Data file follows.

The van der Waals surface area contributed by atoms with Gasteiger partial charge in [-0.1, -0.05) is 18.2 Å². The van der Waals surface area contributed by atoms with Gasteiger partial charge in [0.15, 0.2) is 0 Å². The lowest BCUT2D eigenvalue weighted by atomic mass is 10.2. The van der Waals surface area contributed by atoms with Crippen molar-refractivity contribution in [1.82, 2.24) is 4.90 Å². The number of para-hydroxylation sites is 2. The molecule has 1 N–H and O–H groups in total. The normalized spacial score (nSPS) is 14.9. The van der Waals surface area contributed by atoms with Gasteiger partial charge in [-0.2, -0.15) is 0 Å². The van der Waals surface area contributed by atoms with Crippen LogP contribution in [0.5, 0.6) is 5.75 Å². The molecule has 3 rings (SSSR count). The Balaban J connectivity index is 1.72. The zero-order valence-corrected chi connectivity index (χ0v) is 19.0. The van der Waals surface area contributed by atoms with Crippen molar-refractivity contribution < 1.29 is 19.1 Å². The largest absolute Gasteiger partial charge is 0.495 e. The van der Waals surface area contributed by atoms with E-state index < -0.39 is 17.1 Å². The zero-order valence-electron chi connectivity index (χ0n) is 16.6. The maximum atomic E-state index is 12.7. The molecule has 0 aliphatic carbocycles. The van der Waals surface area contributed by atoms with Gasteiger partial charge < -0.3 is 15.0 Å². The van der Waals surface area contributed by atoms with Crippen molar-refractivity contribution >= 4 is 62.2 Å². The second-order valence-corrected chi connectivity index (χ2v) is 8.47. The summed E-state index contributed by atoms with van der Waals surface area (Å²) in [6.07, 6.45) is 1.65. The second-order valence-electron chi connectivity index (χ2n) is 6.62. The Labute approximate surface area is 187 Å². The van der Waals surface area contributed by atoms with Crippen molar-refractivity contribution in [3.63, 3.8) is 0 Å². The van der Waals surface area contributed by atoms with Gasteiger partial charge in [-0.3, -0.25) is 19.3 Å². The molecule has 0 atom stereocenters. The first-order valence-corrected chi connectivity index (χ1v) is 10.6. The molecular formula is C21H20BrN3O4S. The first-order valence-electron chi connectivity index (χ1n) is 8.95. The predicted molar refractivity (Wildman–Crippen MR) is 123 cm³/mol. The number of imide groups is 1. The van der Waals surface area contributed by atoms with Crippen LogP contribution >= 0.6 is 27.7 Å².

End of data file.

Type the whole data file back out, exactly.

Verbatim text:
The van der Waals surface area contributed by atoms with Gasteiger partial charge in [-0.1, -0.05) is 18.2 Å². The van der Waals surface area contributed by atoms with Gasteiger partial charge in [0.15, 0.2) is 0 Å². The lowest BCUT2D eigenvalue weighted by atomic mass is 10.2. The van der Waals surface area contributed by atoms with Crippen molar-refractivity contribution in [1.82, 2.24) is 4.90 Å². The number of para-hydroxylation sites is 2. The molecule has 1 N–H and O–H groups in total. The normalized spacial score (nSPS) is 14.9. The van der Waals surface area contributed by atoms with Gasteiger partial charge in [-0.2, -0.15) is 0 Å². The van der Waals surface area contributed by atoms with Crippen LogP contribution in [0.5, 0.6) is 5.75 Å². The molecule has 3 rings (SSSR count). The Balaban J connectivity index is 1.72. The zero-order valence-corrected chi connectivity index (χ0v) is 19.0. The van der Waals surface area contributed by atoms with Crippen molar-refractivity contribution < 1.29 is 19.1 Å². The largest absolute Gasteiger partial charge is 0.495 e. The van der Waals surface area contributed by atoms with E-state index < -0.39 is 17.1 Å². The zero-order valence-electron chi connectivity index (χ0n) is 16.6. The maximum atomic E-state index is 12.7. The molecule has 0 aliphatic carbocycles. The van der Waals surface area contributed by atoms with Gasteiger partial charge < -0.3 is 15.0 Å². The van der Waals surface area contributed by atoms with Crippen molar-refractivity contribution >= 4 is 62.2 Å². The second-order valence-corrected chi connectivity index (χ2v) is 8.47. The summed E-state index contributed by atoms with van der Waals surface area (Å²) in [6.07, 6.45) is 1.65. The second-order valence-electron chi connectivity index (χ2n) is 6.62. The Labute approximate surface area is 187 Å². The van der Waals surface area contributed by atoms with Crippen molar-refractivity contribution in [3.63, 3.8) is 0 Å². The van der Waals surface area contributed by atoms with Gasteiger partial charge in [-0.3, -0.25) is 19.3 Å². The molecule has 0 atom stereocenters. The first-order valence-corrected chi connectivity index (χ1v) is 10.6. The molecular formula is C21H20BrN3O4S. The first-order valence-electron chi connectivity index (χ1n) is 8.95. The predicted molar refractivity (Wildman–Crippen MR) is 123 cm³/mol. The number of imide groups is 1. The van der Waals surface area contributed by atoms with Crippen LogP contribution >= 0.6 is 27.7 Å².